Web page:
Arik Hesseldahl

Recent Posts by Arik Hesseldahl

What Would T-Mobile Do With $3 Billion? We May Be About to Find Out.

What would T-Mobile do with three or four billion dollars? It’s a realistic question, because that’s the approximate amount it stands to gain when its proposed merger with AT&T fails, as it appears it is going to do, following today’s lawsuit by the U.S. Department of Justice to block the deal.

As reported in March around the time the merger was first proposed, T-Mobile, a division of Deutsche Telekom, stands to gain about $3 billion in break-up fees should the deal fail to close. AT&T would also give T-Mobile certain wireless spectrum that’s not needed for the rollout of its next-generation wireless network.

While AT&T has said it plans to fight the action in court, the sudden move by the Justice Department and the fact that the Federal Communications Commission — which would also have to sign off on the deal — has yet to weigh in on it, make it extremely unlikely that the merger will ever be consummated, says James Ratcliffe, a telecom analyst with Barclays Capital in a note to clients today. He points out that, historically, when they challenge mergers in court, the agencies tend to win about 60 percent of the time.

“We believe that the deal is by no means dead, as the DOJ has stated that the ‘door is open’ for AT&T to propose remedies, but the fact that the DOJ took this strong step this early in the process makes the probability of completion much lower,” he wrote. “We now view the probability of success at 35-40%, down from our previous 75% view.”

One of the primary arguments in the complaint (the original filing is embedded below via Scribd) focuses on government and enterprise customers. Where critics of the deal would charge that the only notable competitors to AT&T and T-Mobile are Sprint and Verizon Wireless, AT&T management would rebut that Leap and MetroPCS are also players. The DOJ complaint discounts that argument, especially with regard to business and government customers. Leap and MetroPCS are really regional players, the DOJ says, and so corporations and government agencies with many offices around the country can only realistically consider national carriers, the number of which would be reduced to three were the deal approved.

“T-Mobile makes its presence felt competing head to head with AT&T and other carriers for a number of accounts, winning business in some cases and often pushing prices lower when it does not,” the DOJ’s complaint reads. “The merger’s elimination of T-Mobile as an aggressive competitor would likely result in fewer choices and higher prices for enterprise and government customers.”

And while the DOJ has drawn its legal line in the sand, it’s not the only agency yet to be heard from. The Federal Communications Commission would also have to sign off on the deal for it to be approved. Its chairman, Julius Genachowski, issued a carefully worded statement that gives a strong hint that it will ultimately oppose the merger. “Competition is an essential component of the FCC’s statutory public interest analysis, and although our process is not complete, the record before this agency also raises serious concerns about the impact of the proposed transaction on competition,” Genachowski said.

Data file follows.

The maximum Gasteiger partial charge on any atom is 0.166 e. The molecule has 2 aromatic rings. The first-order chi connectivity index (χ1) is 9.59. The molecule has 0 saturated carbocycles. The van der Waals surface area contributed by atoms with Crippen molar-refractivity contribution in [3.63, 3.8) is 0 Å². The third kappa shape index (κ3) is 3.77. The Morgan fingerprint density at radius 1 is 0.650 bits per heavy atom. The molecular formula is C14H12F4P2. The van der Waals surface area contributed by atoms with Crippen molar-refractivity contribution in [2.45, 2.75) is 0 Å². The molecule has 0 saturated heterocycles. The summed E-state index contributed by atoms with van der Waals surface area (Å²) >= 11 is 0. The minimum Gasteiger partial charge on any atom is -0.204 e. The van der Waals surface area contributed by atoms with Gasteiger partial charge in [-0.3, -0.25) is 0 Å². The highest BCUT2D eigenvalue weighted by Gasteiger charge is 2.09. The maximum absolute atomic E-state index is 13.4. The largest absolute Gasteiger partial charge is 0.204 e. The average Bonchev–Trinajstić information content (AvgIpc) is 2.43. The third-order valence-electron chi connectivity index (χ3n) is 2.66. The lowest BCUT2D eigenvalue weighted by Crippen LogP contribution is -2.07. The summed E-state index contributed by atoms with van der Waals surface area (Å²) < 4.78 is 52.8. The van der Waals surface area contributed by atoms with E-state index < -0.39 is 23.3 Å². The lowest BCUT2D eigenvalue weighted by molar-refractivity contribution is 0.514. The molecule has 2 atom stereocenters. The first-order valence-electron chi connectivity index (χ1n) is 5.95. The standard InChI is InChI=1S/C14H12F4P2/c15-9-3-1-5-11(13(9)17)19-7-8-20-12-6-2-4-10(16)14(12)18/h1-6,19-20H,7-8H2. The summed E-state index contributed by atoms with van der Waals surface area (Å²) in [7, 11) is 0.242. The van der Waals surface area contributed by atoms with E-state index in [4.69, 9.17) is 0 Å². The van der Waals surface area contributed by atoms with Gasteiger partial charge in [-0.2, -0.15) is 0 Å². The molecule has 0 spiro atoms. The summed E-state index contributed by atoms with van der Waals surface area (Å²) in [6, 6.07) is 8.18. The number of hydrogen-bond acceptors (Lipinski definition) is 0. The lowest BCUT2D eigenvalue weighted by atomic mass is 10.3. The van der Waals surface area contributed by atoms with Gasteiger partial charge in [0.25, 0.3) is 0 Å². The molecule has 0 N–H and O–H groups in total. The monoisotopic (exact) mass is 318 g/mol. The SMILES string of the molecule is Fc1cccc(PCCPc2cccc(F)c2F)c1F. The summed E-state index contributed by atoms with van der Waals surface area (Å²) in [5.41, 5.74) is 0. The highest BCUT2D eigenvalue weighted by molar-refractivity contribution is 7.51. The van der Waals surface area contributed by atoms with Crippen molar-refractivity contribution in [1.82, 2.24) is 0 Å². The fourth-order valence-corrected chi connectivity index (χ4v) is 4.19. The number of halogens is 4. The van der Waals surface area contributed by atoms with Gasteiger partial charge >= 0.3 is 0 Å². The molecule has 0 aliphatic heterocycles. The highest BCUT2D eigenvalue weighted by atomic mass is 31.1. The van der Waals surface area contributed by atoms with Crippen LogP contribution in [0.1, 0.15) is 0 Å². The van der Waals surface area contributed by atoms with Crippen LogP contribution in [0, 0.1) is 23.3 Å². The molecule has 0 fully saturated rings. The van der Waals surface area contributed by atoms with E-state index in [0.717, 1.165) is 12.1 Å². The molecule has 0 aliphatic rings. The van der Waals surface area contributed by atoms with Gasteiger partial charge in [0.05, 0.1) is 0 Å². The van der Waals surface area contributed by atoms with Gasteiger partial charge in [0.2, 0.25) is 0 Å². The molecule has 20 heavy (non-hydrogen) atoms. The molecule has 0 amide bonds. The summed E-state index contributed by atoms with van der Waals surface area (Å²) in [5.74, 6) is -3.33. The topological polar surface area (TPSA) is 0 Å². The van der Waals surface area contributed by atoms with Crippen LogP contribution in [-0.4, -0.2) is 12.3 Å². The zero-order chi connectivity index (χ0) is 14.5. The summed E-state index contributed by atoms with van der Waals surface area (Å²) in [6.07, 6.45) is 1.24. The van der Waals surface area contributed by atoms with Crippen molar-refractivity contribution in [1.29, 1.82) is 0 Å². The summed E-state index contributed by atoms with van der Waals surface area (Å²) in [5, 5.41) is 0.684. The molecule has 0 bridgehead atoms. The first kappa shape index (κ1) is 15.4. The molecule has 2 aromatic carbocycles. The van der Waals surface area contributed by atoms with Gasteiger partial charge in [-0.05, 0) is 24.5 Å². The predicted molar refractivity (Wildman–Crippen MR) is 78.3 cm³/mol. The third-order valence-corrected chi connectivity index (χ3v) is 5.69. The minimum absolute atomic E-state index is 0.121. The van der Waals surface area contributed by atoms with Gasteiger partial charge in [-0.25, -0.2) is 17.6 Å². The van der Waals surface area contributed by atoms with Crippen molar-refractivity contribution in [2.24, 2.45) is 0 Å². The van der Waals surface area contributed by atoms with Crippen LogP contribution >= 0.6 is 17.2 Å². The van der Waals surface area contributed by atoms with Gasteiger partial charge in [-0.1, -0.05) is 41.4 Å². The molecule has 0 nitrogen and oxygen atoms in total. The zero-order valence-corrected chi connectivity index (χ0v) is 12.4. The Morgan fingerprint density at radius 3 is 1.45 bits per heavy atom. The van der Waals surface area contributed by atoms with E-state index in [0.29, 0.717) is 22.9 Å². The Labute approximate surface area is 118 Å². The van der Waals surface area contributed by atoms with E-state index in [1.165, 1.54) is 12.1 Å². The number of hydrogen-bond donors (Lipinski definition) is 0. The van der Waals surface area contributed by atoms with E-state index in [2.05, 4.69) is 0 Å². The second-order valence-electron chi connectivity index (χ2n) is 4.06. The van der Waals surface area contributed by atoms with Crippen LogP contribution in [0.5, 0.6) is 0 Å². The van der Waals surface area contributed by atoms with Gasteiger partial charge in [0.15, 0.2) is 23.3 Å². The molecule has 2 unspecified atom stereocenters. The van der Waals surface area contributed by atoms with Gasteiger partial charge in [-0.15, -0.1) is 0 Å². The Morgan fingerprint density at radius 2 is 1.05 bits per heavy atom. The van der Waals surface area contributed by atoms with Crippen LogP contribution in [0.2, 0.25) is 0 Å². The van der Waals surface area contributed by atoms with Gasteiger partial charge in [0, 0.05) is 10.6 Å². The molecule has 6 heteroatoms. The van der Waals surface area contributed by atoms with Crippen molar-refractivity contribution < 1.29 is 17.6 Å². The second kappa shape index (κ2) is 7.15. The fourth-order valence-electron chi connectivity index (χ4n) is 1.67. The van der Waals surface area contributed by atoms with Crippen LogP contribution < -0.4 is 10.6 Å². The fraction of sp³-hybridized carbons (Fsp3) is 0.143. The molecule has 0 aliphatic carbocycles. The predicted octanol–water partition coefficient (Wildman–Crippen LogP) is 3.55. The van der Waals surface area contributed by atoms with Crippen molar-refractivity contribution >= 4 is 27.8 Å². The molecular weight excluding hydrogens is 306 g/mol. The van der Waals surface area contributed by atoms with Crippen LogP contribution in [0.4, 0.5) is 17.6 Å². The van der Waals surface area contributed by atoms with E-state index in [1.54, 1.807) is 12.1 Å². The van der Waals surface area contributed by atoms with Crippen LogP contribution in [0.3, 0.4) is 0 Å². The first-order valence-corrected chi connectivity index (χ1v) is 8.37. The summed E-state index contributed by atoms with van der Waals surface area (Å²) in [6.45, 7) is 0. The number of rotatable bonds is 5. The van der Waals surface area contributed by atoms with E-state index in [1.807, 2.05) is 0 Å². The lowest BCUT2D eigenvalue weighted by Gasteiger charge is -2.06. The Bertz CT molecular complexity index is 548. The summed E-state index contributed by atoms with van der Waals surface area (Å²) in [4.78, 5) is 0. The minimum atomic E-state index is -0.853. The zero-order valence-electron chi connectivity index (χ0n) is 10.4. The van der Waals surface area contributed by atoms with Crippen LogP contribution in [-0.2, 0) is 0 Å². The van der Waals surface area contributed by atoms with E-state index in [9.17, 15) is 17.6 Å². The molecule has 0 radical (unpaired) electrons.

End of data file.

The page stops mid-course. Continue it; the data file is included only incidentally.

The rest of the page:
In a conference call with reporters today, Harold Feld, the legal director of PublicKnowledge, a telecom advocacy group that has opposed the merger, speculated that the FCC will likely send the matter to an administrative law hearing, which he called “the kiss of death” for mergers. “By the time that procedure would be finished, T-Mobile would have taken its breakup fee and gone and built an entirely new network,” he said.

So on what legal basis might AT&T and T-Mobile fight the case? The DOJ is using some new market analysis techniques that haven’t been used in antitrust cases before, says Barclays’s Ratcliffe. “Traditionally, the DOJ has used regional impact analysis to study the impact of wireless mergers, and it does so here again,” he writes. “In addition, however, the DOJ is also viewing the market as being national, a comparatively new approach, which might be more open to challenge in the courts.”

AT&T CEO Randall Stephenson has promised to fight it, and continued to argue that the deal will bring real benefits to spectrum management nationwide, and create jobs. Deutsche Telekom said it will join the fight, too.


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Just as the atom bomb was the weapon that was supposed to render war obsolete, the Internet seems like capitalism’s ultimate feat of self-destructive genius, an economic doomsday device rendering it impossible for anyone to ever make a profit off anything again. It’s especially hopeless for those whose work is easily digitized and accessed free of charge.

— Author Tim Kreider on not getting paid for one’s work